|About this Abstract
||MS&T23: Materials Science & Technology
||Thermodynamics of Materials in Extreme Environments
||Thermodynamic and Kinetic Considerations of CMAS Reactions with Rare-earth Monosilicates
||Cameron Miller, Elizabeth Opila
|On-Site Speaker (Planned)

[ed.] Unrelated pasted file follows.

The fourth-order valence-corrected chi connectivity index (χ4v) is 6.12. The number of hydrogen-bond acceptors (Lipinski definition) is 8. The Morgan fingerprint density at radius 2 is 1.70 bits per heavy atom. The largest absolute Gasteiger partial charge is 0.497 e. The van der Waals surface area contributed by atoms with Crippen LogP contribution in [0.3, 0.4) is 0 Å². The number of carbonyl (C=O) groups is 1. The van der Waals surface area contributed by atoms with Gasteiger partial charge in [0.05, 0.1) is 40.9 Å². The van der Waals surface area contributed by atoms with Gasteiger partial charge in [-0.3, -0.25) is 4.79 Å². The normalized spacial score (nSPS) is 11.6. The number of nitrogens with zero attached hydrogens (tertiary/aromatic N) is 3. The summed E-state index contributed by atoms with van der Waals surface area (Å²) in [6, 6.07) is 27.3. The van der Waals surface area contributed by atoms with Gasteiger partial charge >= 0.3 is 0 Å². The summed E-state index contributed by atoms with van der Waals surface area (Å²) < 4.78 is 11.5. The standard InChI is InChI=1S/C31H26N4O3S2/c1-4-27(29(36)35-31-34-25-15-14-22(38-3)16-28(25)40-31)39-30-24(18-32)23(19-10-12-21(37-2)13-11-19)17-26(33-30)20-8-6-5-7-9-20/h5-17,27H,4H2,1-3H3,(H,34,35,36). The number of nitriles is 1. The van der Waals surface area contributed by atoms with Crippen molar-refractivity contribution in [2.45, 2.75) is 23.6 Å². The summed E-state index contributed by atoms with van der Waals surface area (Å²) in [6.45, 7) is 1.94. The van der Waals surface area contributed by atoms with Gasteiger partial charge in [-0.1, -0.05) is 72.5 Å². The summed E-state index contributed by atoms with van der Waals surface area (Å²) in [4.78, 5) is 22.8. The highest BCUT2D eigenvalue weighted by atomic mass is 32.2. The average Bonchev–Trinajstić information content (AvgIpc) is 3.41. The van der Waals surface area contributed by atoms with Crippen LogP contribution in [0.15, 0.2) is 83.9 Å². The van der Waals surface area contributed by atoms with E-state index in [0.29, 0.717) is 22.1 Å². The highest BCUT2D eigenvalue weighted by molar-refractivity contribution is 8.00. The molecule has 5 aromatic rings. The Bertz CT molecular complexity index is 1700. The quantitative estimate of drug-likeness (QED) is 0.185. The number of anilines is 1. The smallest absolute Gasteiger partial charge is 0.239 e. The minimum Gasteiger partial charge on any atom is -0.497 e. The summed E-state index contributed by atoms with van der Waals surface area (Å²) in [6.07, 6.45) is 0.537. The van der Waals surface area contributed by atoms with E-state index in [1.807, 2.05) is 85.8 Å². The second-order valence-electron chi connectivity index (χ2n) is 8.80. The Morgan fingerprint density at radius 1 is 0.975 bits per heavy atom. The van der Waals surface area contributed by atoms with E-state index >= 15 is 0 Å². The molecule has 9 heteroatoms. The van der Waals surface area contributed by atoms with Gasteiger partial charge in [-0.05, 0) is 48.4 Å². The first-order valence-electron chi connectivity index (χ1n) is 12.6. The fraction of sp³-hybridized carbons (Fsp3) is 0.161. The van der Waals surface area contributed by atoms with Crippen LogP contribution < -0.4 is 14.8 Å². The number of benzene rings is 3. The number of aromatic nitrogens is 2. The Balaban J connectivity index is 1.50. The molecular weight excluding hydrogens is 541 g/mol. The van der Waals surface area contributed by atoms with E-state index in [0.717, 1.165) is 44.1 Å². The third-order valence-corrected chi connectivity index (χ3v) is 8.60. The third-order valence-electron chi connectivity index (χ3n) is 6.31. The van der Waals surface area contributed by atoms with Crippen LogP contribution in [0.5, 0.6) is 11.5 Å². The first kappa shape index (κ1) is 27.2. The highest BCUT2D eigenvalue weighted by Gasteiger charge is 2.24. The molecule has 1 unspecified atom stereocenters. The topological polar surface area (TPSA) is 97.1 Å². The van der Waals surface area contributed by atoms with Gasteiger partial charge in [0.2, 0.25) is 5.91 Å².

Rare-earth monosilicates (REMS) are proposed for top coats on state-of-the-art environmental barrier coatings (EBCs) for SiC-based composites used in hot-section aeroturbine applications. REMS are relatively resistant to reaction with molten siliceous debris (CMAS – CaO-MgO-Al2O3-SiO2) ingested into the engine compared to their disilicate counterparts. In this study, REMS-CMAS reactions were studied where the RE-cation was varied to identify CMAS-resistant compositions. REMS were exposed to CMAS at 1300C for 1 to 24h. Rare-earth- or calcium-stabilized silicate apatite phases were observed to form from the REMS-CMAS reaction. Periodic trends were observed. REMS containing large lanthanides formed thin dense apatite bi-layers, small lanthanides also formed reasonably dense apatite layers, whereas mid-lanthanide REMS formed thick porous reaction product layers. In contrast, the early and late lanthanide REMS showed higher dissolution rates in CMAS than the mid-lanthanide REMS compositions. Thermodynamic and kinetic aspects of these REMS-CMAS degradation mechanisms will be discussed.